Synopsis: A pair of underachieving cops are sent back to a local high school to blend in and bring down a synthetic drug ring.
Stars: Jonah Hill, Channing Tatum, Ice Cube, Nick Offerman, Brie Larson, Dave Franco
Director: Phil Lord, Chris Miller
Running Length: 109 minutes
Random Crew Highlight: Makeup/Hair: Ice Cube – Debra Denson
TMMM Score: (7/10)
Review: Even though I’m a child of the 80’s, TV’s 21 Jump Street wasn’t something on my radar. It’s remembered for being Johnny Depp’s launching pad…and not much else. I came to the big-screen adaptation of 21 Jump Street with no preconceived notions or bias either way to the show itself. My personal feelings toward the “talents” of its stars notwithstanding, I had heard enough good things about this action-comedy to feel like it would be a good diversion.
To say that it was better than it should be is a modest understatement. While it may not be quite the laugh riot some critics and ads have made it out to be, this was still solid entertainment by a team that obviously knew their source material well and understood their audience. It’s no secret this flick is aimed squarely at men 18-28 (though I’m sure some lucky dad got bonus points for bringing his three under 10 children to the screening I attended) and that’s exactly the humor level. Don’t get me wrong, I laughed a lot and the movie does breeze by but the jokes can only go so far before you realize how easily attained they were. There’s no set-up or big payoff…the script just sorta throws a lot of comedy at you and prays that something will shtick…I mean, stick.
Even though I’m not the hugest fan of Hill or Tatum I must admit that both actors are more than serviceable in their roles as undercover cops infiltrating a high school drug ring. While not exactly Police Academy-style cops, their buffoonery in a quickly paced set up tells us that they didn’t graduate at the top of their class. Academy Award Nominee Hill (get used to that phrase comin’ atcha for a while), with his slimmed down look, also served as producer and is given story credit – that shows a lot of investment and its fully on display. He’s not asked to do more than play himself (or the version we’ve come to associate with him) and he does get some good moments. Whether joining the school play or romancing a lovely co-ed (the equally lovely Larson who feels like she walked in from a John Hughes film), he seems at ease with the material. Tatum is the impressive one here. He’s challenged here to not just look pretty and show his abs/butt (sorry ladies, Tatum shows no skin on Jump Street) and he ends up creating a fully developed character. Who knew?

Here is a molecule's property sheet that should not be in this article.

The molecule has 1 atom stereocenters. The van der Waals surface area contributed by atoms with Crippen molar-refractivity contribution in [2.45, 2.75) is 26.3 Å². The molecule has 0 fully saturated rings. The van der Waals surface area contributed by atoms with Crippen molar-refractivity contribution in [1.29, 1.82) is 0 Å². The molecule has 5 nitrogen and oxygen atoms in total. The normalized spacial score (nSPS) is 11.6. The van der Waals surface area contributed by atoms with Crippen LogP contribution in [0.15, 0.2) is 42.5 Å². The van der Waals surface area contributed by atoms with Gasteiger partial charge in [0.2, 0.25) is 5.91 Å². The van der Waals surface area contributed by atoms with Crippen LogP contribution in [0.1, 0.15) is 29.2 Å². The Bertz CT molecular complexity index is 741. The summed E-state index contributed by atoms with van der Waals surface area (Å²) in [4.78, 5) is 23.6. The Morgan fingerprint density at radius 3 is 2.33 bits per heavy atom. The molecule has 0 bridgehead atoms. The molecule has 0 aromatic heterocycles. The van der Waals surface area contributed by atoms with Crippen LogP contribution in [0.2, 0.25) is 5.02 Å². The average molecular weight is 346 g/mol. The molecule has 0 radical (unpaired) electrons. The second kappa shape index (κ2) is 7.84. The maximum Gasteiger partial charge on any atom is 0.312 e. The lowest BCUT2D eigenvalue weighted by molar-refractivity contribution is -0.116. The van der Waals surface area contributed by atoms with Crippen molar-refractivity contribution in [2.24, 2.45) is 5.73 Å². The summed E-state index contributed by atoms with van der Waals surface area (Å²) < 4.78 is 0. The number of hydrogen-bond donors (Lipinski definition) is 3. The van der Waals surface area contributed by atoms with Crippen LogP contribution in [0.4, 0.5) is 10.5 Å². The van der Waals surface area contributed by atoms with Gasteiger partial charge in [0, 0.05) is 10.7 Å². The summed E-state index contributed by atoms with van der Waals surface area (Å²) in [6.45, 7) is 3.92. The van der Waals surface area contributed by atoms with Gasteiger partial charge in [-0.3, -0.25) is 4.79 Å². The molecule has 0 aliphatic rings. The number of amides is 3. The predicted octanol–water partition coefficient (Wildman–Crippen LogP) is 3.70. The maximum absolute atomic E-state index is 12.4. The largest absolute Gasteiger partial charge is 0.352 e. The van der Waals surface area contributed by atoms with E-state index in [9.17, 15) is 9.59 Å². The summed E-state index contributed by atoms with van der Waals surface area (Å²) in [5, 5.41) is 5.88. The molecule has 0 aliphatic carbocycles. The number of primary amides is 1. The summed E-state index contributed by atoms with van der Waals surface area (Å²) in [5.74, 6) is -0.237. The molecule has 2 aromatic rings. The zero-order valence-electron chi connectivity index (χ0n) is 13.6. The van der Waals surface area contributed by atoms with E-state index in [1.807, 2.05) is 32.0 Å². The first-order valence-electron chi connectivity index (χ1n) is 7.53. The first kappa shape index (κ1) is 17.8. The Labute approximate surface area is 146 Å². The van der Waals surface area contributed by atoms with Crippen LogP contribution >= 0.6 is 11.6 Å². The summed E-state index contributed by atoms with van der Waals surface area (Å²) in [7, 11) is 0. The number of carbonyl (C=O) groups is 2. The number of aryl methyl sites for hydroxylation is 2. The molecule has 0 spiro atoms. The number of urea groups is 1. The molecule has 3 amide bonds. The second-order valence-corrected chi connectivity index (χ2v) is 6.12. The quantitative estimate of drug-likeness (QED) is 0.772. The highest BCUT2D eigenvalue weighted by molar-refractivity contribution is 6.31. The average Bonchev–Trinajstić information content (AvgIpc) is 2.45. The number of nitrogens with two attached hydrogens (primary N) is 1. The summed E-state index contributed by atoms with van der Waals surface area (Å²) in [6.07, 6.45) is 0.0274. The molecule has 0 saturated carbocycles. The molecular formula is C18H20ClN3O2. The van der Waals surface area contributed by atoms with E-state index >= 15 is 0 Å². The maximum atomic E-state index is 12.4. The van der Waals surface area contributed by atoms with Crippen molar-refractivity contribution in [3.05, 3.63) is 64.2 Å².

The supporting cast is quickly forgotten…although with the amount of profanity spewed forth from Ice Cube it would be hard to erase the many variations of the F-bomb from your memory. For some reason I expected more celebrity cameos here but the ones that do show up are utilized to great effect. In fact, one celeb in particular elicited well-earned applause when they arrived onscreen.
Your enjoyment of 21 Jump Street doesn’t entirely depend on your memory of the original series. Chock full of timely pop-culture references and a cheeky awareness that they are recycling an old TV show, the film is decent entertainment for a trip to the theater or a rental at home. Based on the reaction when I saw it, I’ve the feeling the film will open big and that a sequel won’t be far behind.
Life is half spent before we know what it is.